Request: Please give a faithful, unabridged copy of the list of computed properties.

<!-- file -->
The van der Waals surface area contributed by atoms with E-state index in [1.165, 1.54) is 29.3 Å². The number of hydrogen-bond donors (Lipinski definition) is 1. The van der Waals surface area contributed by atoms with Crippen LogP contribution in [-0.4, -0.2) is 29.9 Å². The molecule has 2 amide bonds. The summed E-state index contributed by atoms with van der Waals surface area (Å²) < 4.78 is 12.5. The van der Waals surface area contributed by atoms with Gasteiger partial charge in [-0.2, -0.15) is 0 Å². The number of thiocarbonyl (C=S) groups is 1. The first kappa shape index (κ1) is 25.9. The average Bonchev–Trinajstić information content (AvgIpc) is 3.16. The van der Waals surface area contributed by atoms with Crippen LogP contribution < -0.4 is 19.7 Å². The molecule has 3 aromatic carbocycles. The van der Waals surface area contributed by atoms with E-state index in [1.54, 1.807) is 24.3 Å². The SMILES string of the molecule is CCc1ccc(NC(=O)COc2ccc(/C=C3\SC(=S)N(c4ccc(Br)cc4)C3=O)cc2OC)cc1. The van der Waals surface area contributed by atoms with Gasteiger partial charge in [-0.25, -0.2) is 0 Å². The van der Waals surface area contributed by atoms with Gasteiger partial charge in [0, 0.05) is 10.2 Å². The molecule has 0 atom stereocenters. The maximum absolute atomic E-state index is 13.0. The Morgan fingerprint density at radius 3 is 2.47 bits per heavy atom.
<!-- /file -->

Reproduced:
The van der Waals surface area contributed by atoms with E-state index in [1.165, 1.54) is 29.3 Å². The number of hydrogen-bond donors (Lipinski definition) is 1. The van der Waals surface area contributed by atoms with Crippen LogP contribution in [-0.4, -0.2) is 29.9 Å². The molecule has 2 amide bonds. The summed E-state index contributed by atoms with van der Waals surface area (Å²) < 4.78 is 12.5. The van der Waals surface area contributed by atoms with Gasteiger partial charge in [-0.2, -0.15) is 0 Å². The number of thiocarbonyl (C=S) groups is 1. The first kappa shape index (κ1) is 25.9. The average Bonchev–Trinajstić information content (AvgIpc) is 3.16. The van der Waals surface area contributed by atoms with Crippen LogP contribution < -0.4 is 19.7 Å². The molecule has 3 aromatic carbocycles. The van der Waals surface area contributed by atoms with E-state index in [1.54, 1.807) is 24.3 Å². The SMILES string of the molecule is CCc1ccc(NC(=O)COc2ccc(/C=C3\SC(=S)N(c4ccc(Br)cc4)C3=O)cc2OC)cc1. The van der Waals surface area contributed by atoms with Gasteiger partial charge in [-0.25, -0.2) is 0 Å². The van der Waals surface area contributed by atoms with Gasteiger partial charge in [0, 0.05) is 10.2 Å². The molecule has 0 atom stereocenters. The maximum absolute atomic E-state index is 13.0. The Morgan fingerprint density at radius 3 is 2.47 bits per heavy atom.